I find that I enjoy Andrew Peterson’s music more when he explores the darker side of life and so I think that’s why Resurrection Letters: Prologue stood out to me over Vol. 1. The full album is good in its own right, but the EP is a thing of beauty. Its quiet reflections on Jesus’ death and what that means for Christians gives a fresh spin on meditating on Good Friday. But even beyond the Easter season, this EP is good to listen to all year round.
- Matthew Thiessen and the Earthquakes–Wind Up Bird
Thiessen’s first solo effort in some ways feels like a natural extension of Relient K’s last album, Air for Free, and, considering I enjoyed that record, it’s no surprise that this one made it on my list. Thiessen seems to be wrestling with what it means to grow up and be an adult while still pursuing creative avenues. I can relate to that. The music also keeps things loose without letting anyone get too despondent. It’s a strong debut and makes me wish for more from this corner of Theissen’s mind.
- The Gray Havens–She Waits
I struggled with which album should take the tenth spot. Though I was largely disappointed with the Gray Havens’ latest album, I can’t deny that it was thoroughly and artfully crafted. They may be heading in a musical/lyrical direction that I don’t care for as much, but they still do it well. Repeat listens generally raise the record in my mind some. Perhaps a few more listens and I’ll be won over to their new path.
Top 10 Songs
- “Coming Back to Me,” Matthew Perryman Jones
This song encapsulates much of this year for me. It’s been a lot of thinking about life and having old values and feelings “come back to me”. It’s also a beautifully poetic tune, perfect for self-reflection.
- “Survival,” Sanctus Real
In talking about where we were at in life, my wife and I concluded we were merely surviving. We realized that wasn’t healthy and started striving to rectify that. This anthem wrestles with similar thoughts and also became something of a theme song for 2018.
- “Three Birds in Babylon,” The Gray Havens
Undoubtedly the best song of She Waits, in my opinion. It tells a story on a haunting backdrop full of rich truth. It’s what the Gray Havens do best.
- “Liberated,” Zealand
It’s good to be reminded of the gospel and this song does it in a fresh, energetic way. Sometimes you just need truth spoken to you in a firm manner and Zealand does just that with this tune.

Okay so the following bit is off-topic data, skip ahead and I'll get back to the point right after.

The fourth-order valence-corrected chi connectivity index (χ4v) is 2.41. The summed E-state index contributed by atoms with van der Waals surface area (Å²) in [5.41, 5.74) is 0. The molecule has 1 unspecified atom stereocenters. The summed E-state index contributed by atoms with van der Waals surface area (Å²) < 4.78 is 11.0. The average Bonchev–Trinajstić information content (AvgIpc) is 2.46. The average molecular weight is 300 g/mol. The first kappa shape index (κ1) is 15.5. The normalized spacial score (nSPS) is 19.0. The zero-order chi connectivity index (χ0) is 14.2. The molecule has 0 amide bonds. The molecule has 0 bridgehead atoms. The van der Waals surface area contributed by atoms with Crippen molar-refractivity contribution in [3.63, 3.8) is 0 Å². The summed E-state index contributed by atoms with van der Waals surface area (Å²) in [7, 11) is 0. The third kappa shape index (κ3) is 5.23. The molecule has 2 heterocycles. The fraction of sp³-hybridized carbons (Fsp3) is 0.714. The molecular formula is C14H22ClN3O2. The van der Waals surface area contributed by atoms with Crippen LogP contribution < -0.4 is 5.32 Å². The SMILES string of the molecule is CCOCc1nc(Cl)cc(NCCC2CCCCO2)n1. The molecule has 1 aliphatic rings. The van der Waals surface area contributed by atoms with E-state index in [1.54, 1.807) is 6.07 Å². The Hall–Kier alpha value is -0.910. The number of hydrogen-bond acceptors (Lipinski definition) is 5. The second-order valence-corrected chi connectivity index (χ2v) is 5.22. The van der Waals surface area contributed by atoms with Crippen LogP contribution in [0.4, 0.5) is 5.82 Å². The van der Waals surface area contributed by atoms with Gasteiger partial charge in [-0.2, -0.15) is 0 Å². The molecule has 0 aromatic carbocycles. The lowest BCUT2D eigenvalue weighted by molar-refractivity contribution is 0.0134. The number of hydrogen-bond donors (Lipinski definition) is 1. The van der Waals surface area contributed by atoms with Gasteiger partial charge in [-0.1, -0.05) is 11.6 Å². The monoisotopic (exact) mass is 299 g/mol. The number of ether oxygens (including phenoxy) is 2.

- “Bridges Burn,” NEEDTOBREATHE
Another song that reflected some of my feelings about this year. There are things in life—whether good or bad—that you must move on from in order to move forward. This song encapsulates that sentiment perfectly.
- “God Rested,” Andrew Peterson
A song stands out in my mind when it takes something I’ve heard a million times and presents it in a unique way I never considered before. “God Rested” combines the Old Testament teaching on the Sabbath with Jesus’ burial in a way that surprised me. The concept is backed by brilliant lyrics and contemplative music.
- “Only a Holy God,” Here Be Lions
Most worship songs I hear tend to flit in and out of my brain without leaving anything tangible to chew on. This lesser-known tune was different. It combines theology with emotion in a manner where neither is trampled. This song should be bigger than it is for it could easily play in any church context.
- “Kindness,” Sandra McCracken
I initially thought this was a metaphorical song to God. I may be able to see it that way, but it’s actually about friendship. As this year closes out, I’m realizing in a new way the value of kind friends and how refreshing such people are.
- “Mountain to Valley,” Jason Upton
“I don’t know what steps to take/And I don’t know what moves to make.” So begins the song. Such thoughts often run parallel in my mind. But as Upton sings in the bridge, “What a journey walking with You, God!” Life with God is an up and down adventure, and I’m slowly learning the lesson.
- “Like Your Father Does,” Rhett Walker Band
I’m a father now and I’m a sucker for songs like this one. The way Rhett Walker blends together his love for his child and God’s love for His children is sweet and the melody is memorable.